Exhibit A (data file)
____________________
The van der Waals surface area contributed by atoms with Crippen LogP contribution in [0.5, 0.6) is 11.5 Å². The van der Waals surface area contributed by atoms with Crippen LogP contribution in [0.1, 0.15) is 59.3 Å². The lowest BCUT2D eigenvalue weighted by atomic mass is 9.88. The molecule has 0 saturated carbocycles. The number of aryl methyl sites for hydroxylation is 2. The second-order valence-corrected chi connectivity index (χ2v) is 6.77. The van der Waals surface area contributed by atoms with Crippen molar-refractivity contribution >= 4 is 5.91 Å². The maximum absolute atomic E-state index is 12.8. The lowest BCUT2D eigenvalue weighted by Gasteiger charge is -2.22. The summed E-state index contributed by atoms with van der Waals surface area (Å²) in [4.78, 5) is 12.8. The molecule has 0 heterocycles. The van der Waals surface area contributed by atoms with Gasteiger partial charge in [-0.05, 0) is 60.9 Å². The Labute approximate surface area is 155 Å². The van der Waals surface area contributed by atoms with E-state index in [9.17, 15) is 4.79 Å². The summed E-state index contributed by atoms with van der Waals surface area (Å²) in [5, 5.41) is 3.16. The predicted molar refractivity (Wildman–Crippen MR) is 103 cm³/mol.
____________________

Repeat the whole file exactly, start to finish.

The van der Waals surface area contributed by atoms with Crippen LogP contribution in [0.5, 0.6) is 11.5 Å². The van der Waals surface area contributed by atoms with Crippen LogP contribution in [0.1, 0.15) is 59.3 Å². The lowest BCUT2D eigenvalue weighted by atomic mass is 9.88. The molecule has 0 saturated carbocycles. The number of aryl methyl sites for hydroxylation is 2. The second-order valence-corrected chi connectivity index (χ2v) is 6.77. The van der Waals surface area contributed by atoms with Crippen molar-refractivity contribution >= 4 is 5.91 Å². The maximum absolute atomic E-state index is 12.8. The lowest BCUT2D eigenvalue weighted by Gasteiger charge is -2.22. The summed E-state index contributed by atoms with van der Waals surface area (Å²) in [4.78, 5) is 12.8. The molecule has 0 heterocycles. The van der Waals surface area contributed by atoms with Gasteiger partial charge in [-0.05, 0) is 60.9 Å². The Labute approximate surface area is 155 Å². The van der Waals surface area contributed by atoms with E-state index in [9.17, 15) is 4.79 Å². The summed E-state index contributed by atoms with van der Waals surface area (Å²) in [5, 5.41) is 3.16. The predicted molar refractivity (Wildman–Crippen MR) is 103 cm³/mol.